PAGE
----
Well folks, things haven’t exactly gone as planned lately. The little bout we had in the hospital back in June when that whole stroke thing happened turned out to be a precursor to a recurring problem. Namely, the fever kept returning about a week following each time that Sherri finished a course of antibiotics. The latest episode landed us back in the hospital at Fox Chase for 6 days to try to sort it out. The short version of the story is that it appears she has been playing against a gall bladder infection that thinks it has a shot at the Final Four, so it won’t go away. In the meantime, we missed the start of the scheduled NIH PDL-1 clinical trial while tending to this problem, and now the docs have determined Sherri is no longer a good candidate. So we are moving on to “Plan H.” Our oncology team warned us we needed a Plan A, B, and C, but fortunately we are not out of options quite yet even though we’ve had to move substantially further down the alphabet. It seems that the pancreas is a very active area for cancer research these days, so we can’t complain about that.
Want the longer story? Read on if you dare (because we already know you care…)
GALL DARN IT
Apparently gall bladders are known to start having problems when one’s liver is in jeopardy. There are a load of ominous sounding diseases of the gall bladder, and Sherri undoubtedly has one of them but so far we don’t know exactly which one. Normally, the prudent course of action would be to ditch that particular organ – it’s not that important. However, Sherri is not a good candidate for abdominal surgery just now so other alternatives are vastly preferable. The most conservative option is to treat it with a longer course of several different antibiotics to try to sterilize the infection and keep the fevers at bay. This is the first time since diagnosis that a new organ has gotten involved in the symphony, so we are wary that this could be a sign that things are progressing differently. We’re working it.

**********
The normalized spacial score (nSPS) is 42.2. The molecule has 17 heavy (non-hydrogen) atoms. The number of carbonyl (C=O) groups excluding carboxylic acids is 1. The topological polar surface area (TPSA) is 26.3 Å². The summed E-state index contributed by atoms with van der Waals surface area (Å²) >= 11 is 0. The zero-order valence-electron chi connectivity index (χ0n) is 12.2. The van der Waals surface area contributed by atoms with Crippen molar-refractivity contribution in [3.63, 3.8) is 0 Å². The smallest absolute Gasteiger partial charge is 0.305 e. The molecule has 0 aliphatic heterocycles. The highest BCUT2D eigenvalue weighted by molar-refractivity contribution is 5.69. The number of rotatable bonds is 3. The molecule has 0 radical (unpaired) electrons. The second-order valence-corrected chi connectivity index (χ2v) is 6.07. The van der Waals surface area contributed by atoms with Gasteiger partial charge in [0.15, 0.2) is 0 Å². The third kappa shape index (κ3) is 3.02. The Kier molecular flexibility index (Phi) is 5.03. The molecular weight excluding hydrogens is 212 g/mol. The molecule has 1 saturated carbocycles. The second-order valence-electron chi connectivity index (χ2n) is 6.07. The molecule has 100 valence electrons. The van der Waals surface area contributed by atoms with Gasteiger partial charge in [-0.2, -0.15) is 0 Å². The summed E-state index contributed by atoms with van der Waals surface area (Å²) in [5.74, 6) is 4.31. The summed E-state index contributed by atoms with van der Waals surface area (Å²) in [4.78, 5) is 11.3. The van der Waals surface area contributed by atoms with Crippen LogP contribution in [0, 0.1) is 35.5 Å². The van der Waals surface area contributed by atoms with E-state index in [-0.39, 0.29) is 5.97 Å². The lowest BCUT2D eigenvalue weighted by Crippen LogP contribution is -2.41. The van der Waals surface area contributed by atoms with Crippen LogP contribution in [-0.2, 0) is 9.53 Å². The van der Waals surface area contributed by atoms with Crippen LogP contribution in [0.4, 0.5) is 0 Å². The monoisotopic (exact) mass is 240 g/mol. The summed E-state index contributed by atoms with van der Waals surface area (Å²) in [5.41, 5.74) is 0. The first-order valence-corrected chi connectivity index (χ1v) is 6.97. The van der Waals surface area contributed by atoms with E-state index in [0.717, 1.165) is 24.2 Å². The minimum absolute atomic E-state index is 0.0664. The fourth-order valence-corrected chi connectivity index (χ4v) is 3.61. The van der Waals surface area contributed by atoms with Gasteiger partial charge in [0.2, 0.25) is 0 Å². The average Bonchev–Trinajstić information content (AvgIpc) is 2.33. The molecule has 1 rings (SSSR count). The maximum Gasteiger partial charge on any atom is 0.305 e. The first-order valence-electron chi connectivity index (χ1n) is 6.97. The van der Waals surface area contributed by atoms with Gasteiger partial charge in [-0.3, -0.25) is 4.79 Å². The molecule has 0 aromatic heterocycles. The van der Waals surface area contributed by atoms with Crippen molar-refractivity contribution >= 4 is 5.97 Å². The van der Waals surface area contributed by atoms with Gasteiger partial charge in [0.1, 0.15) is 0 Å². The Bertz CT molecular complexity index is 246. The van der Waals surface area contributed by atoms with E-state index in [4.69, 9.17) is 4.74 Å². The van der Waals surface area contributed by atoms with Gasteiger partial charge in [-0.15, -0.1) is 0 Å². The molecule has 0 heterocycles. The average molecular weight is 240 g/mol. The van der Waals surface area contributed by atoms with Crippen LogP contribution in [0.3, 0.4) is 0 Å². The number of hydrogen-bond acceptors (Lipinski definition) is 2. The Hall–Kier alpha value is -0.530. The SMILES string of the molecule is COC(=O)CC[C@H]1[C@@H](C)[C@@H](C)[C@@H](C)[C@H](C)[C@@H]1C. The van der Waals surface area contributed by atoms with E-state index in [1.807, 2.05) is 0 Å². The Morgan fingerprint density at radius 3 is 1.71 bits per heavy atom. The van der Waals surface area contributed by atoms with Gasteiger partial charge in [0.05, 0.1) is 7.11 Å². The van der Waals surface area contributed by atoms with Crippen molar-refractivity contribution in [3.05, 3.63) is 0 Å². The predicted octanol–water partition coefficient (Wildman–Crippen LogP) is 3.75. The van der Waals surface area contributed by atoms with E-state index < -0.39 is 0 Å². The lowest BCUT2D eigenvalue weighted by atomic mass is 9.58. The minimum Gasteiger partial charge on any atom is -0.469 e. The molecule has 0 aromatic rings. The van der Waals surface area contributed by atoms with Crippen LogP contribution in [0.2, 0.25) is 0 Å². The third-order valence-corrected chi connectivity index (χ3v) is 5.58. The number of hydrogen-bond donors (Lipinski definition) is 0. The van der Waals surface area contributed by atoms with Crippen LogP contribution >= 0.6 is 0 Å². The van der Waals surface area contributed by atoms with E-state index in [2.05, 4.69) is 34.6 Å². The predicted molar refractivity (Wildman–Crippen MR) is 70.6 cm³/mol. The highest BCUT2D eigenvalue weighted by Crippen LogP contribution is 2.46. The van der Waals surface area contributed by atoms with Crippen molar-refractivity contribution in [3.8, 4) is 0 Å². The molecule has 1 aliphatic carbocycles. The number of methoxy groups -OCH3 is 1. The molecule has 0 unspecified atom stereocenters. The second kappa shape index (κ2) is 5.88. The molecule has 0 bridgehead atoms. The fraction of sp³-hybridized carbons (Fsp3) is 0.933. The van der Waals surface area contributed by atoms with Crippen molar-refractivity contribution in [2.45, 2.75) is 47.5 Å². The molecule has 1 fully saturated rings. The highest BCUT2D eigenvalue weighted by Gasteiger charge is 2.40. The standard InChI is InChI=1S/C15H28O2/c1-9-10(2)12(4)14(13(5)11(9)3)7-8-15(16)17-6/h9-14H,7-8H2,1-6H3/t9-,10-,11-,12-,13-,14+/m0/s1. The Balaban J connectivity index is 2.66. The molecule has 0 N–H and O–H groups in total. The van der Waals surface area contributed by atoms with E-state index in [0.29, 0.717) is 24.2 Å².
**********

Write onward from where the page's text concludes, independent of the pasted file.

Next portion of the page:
The NIH trial is an immunotherapy, and the trial team has taken the position that messing with the immune system when there has been a recurring infection could be dangerous. My take is not quite so conservative, but I’m not in charge. Last week they told us they would reschedule Sherri for this trial when her blood parameters came back in line (which they have) and when the infection was handled. Recently, I asked them how long we would need to go off antibiotics without a recurrence of the fever before they would consider it gone. They called back the next day and said never mind, we think it’s too risky.
<RANT> NIH moves at a different pace than the research centers they fund in industry. They have been unable to schedule this trial since we visited them on June 10, when we were originally accepted. I have to wonder if their concern is that they might not get the outcome they want for getting their treatment approved, as opposed to this being about patient safety. NIH allows their doctors to invest in the drugs they administer in their trials, and because they disclose this they say it is not a conflict of interest. If your patient is a scientist, maybe they could be involved in the safety judgment, just sayin’. </RANT>
Meanwhile, back at the ranch… We have been working to get a treatment for Sherri that has been approved for breast cancer, but not specifically for pancreatic. Insurance has agreed to it, so that makes life a little easier.
The treatment is Herceptin, which attacks the cancer cells that make too much of a protein called HER-2. It has been relatively successful in treating breast cancer. Herceptin works by attaching itself to the HER-2 receptors on the surface of cancer cells and blocking them from receiving growth signals. By blocking the signals, Herceptin can slow or stop the growth of the cancer. Herceptin is an immune targeted therapy, but so far we don’t think having the recurring fevers will prohibit Sherri from starting the treatment. Her pancreas tumor was tested for a variety of gene mutations, and was found to have the HER-2 mutation, and there is a chance this will work in the pancreas similarly to it’s relatively high success in treatment of breast cancer. It’s still working the percentages, but let’s see what happens.
LIFE’S A BEACH
In addition to messing up the NIH trial, Sherri’s latest hospital stay threatened a few of our family plans. But we have to draw the line somewhere, don’t we? Sherri recruited one of the nurses at Fox Chase to help her escape in time to make our planned trip to North Carolina for a reunion with her mom’s family at her beloved Core Point on the Pamlico River. So we got out of the hospital on Thursday July 23 and drove 10 hours to NC on Friday… It was therapeutic and the trip back was a little more sane thanks to our friends Buck and Deb in Virginia Beach. Many others in our friends and family network have offered to accommodate, fly us around (thanks JC), or hide us from doctors and nurses wielding syringes. Thank you, as always.
Last Wed, Sherri ended her latest course of antibiotics, and predictably with disappointing undertones, her fever came right back. We persuaded her docs to extend the antibiotics and yet again we escaped, this time to a beach house in Ocean City NJ, her dad’s birthplace. So we are still working hard to deny fate, with some degree of success so far.
In the process, we are reflecting on the amazing gift of life. Won’t you join us?
Of course you will… Thanks for your continued support, your gifts of meals and walks in the park and good vibes and check-ins and visits and prayers and random acts of kindness.